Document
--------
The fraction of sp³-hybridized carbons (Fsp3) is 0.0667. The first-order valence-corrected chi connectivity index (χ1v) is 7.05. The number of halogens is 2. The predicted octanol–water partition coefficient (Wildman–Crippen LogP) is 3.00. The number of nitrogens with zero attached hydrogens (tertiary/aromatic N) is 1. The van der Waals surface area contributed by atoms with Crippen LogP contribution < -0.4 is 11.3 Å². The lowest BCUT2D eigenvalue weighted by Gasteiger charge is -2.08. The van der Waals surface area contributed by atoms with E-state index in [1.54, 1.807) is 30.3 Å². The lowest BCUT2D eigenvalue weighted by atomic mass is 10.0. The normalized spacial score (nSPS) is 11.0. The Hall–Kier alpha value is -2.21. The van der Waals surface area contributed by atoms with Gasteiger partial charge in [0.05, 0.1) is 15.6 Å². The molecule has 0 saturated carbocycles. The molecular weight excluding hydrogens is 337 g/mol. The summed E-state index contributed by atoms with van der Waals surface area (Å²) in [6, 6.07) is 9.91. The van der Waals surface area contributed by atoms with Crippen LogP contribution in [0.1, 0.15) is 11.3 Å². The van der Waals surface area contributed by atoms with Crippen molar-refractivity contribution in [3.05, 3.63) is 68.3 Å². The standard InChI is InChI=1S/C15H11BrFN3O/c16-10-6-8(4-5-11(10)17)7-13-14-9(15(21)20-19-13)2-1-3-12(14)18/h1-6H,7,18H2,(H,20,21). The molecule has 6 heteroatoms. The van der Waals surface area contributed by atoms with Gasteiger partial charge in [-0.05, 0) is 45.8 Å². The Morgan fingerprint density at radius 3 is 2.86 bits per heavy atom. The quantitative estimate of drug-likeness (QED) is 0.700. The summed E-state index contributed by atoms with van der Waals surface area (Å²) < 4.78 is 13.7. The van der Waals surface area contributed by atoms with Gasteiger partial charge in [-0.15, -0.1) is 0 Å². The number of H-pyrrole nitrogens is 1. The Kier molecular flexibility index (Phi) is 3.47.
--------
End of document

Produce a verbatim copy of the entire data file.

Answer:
The fraction of sp³-hybridized carbons (Fsp3) is 0.0667. The first-order valence-corrected chi connectivity index (χ1v) is 7.05. The number of halogens is 2. The predicted octanol–water partition coefficient (Wildman–Crippen LogP) is 3.00. The number of nitrogens with zero attached hydrogens (tertiary/aromatic N) is 1. The van der Waals surface area contributed by atoms with Crippen LogP contribution < -0.4 is 11.3 Å². The lowest BCUT2D eigenvalue weighted by Gasteiger charge is -2.08. The van der Waals surface area contributed by atoms with E-state index in [1.54, 1.807) is 30.3 Å². The lowest BCUT2D eigenvalue weighted by atomic mass is 10.0. The normalized spacial score (nSPS) is 11.0. The Hall–Kier alpha value is -2.21. The van der Waals surface area contributed by atoms with Gasteiger partial charge in [0.05, 0.1) is 15.6 Å². The molecule has 0 saturated carbocycles. The molecular weight excluding hydrogens is 337 g/mol. The summed E-state index contributed by atoms with van der Waals surface area (Å²) in [6, 6.07) is 9.91. The van der Waals surface area contributed by atoms with Crippen LogP contribution in [0.1, 0.15) is 11.3 Å². The van der Waals surface area contributed by atoms with Crippen molar-refractivity contribution in [3.05, 3.63) is 68.3 Å². The standard InChI is InChI=1S/C15H11BrFN3O/c16-10-6-8(4-5-11(10)17)7-13-14-9(15(21)20-19-13)2-1-3-12(14)18/h1-6H,7,18H2,(H,20,21). The molecule has 6 heteroatoms. The van der Waals surface area contributed by atoms with Gasteiger partial charge in [-0.05, 0) is 45.8 Å². The Morgan fingerprint density at radius 3 is 2.86 bits per heavy atom. The quantitative estimate of drug-likeness (QED) is 0.700. The summed E-state index contributed by atoms with van der Waals surface area (Å²) < 4.78 is 13.7. The van der Waals surface area contributed by atoms with Gasteiger partial charge in [-0.15, -0.1) is 0 Å². The number of H-pyrrole nitrogens is 1. The Kier molecular flexibility index (Phi) is 3.47.